Gov. Scott Walker announced Wednesday he is seeking $6.8 million from the Legislature this session for a campaign to market Wisconsin to young workers and veterans in other states.
The proposal was part of what Walker described to business leaders at a Wisconsin Manufacturers & Commerce event in Madison as a three-pronged strategy for addressing the state’s workforce needs: increasing worker training, removing barriers to work, and attracting and retaining new talent.
Walker said excitement has been building in Wisconsin about the decision by companies such as Taiwanese manufacturer Foxconn and German candymaker Haribo to locate in the state, but “instead of just taking more employers in, we’ve got to harness that excitement to bring in more employees.”
The proposal comes as Wisconsin is facing a worker shortage, a growing challenge the Wisconsin State Journal highlighted in September, and also as Foxconn begins to construct a $10 billion facility in Racine County with a record $3 billion investment in state tax credits with the potential to create up to 13,000 high-tech manufacturing jobs.
The funding Walker is proposing would be a boost for the Wisconsin Economic Development Corp.’s “Think, Make, Happen” campaign, which has been planning to launch a $1 million three-month advertising campaign in Chicago starting in January with existing agency funds.
However it would be far less than what other states have spent to market their states to businesses, workers and tourists. The Pure Michigan branding campaign, with an annual $34 million budget, estimates it drew 4 million visitors to the state with an economic impact of $1.2 billion in 2013.
Senate Majority Leader Scott Fitzgerald, R-Juneau, said he supports Walker’s proposal and looks forward to hearing more about it when the Legislature reconvenes in January.
“Our reforms have improved our business climate to the point where we have more jobs to be filled than workers to fill them,” Fitzgerald said. “We should welcome an influx of new taxpayers and homebuyers that will add fuel to our economic engine.”
Assembly Speaker Robin Vos, R-Rochester, said he is interested in the proposal and that Rep. Mike Rohrkaste, R-Neenah, has been working on something similar since last summer.
Senate Minority Leader Jennifer Shilling, D-La Crosse, said in a statement that Walker should consider how his own policies have affected where young people choose to live.
“Millennials are increasingly choosing to live in states that invest in public transit, promote workplace flexibility and support student loan debt relief,” Shilling said.
Rep. Dana Wachs, an Eau Claire Democrat vying to take on Walker in next year’s gubernatorial race, said Walker’s proposal would spend millions of taxpayer dollars to recruit workers to the state to work for Foxconn, which has already received a $3 billion state tax credit incentive to locate here.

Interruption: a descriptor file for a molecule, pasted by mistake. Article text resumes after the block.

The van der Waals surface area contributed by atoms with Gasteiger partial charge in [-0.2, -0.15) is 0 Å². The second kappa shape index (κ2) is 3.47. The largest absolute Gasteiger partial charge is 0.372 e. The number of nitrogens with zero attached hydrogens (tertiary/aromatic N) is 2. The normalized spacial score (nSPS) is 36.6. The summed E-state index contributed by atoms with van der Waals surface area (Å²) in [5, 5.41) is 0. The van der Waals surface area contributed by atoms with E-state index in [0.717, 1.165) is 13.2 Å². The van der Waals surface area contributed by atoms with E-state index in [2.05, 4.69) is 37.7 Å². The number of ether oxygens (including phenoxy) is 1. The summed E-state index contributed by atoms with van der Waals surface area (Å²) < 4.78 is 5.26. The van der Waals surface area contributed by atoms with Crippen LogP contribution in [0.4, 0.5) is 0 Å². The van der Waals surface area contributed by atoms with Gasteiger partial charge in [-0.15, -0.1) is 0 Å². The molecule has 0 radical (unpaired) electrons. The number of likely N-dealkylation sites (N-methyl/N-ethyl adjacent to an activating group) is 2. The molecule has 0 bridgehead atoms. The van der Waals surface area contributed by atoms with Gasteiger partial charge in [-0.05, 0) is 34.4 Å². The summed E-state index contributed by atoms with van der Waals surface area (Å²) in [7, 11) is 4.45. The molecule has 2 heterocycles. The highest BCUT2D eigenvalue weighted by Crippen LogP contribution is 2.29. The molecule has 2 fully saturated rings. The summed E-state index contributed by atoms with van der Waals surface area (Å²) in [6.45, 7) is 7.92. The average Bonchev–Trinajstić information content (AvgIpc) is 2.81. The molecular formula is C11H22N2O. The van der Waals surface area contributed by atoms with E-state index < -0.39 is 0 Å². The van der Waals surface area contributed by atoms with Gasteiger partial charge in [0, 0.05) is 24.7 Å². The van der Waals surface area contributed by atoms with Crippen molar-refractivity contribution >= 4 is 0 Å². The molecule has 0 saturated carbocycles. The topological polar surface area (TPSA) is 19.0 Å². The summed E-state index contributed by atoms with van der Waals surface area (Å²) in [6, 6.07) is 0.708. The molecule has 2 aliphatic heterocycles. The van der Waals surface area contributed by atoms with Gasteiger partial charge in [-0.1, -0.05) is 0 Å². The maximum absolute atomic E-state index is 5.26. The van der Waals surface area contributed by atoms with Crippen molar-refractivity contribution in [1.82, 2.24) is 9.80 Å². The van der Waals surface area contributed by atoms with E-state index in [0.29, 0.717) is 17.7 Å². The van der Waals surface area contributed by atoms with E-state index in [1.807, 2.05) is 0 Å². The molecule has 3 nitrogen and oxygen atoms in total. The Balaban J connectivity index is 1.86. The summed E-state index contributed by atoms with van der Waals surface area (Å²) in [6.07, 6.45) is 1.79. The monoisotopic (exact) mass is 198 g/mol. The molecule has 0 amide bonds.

“Gov. Walker sold a bill of goods to the Wisconsin public by saying it would create new jobs for Wisconsinites,” Wachs said. “Apparently, what he really means was that the jobs would go to workers from Chicago.”
WEDC has been planning to launch in January a marketing campaign focused on young workers in the Midwest, alumni from the University of Wisconsin and other Wisconsin colleges. The campaign plans to highlight the state’s lower cost of living and shorter commute times than in big cities such as Chicago.
WEDC chief operating officer Tricia Braun said the campaign will include ads placed on the side of one Chicago commuter train and on train platform screens with messages such as “In Wisconsin you’d be home by now.”
Braun said of the $6.8 million Walker is requesting, $3 million would expand the Chicago marketing campaign and extend it to other cities such as Minneapolis and Detroit. The other $3.8 million would fund a mobile jobs center and job fair booth that would travel to veteran recruiting events around the country.
Walker said Wisconsin provides more benefits to veterans than any other state, saying “we haven’t done enough to tell veterans elsewhere about what’s available in the state.”
His office pointed to data from the National Association of State Directors of Veterans Affairs showing Wisconsin provides 23 different benefits, more than any other state. That’s a measurement of how many different programs are available, though not the average dollar amount of benefits veterans receive in each state, which is unclear.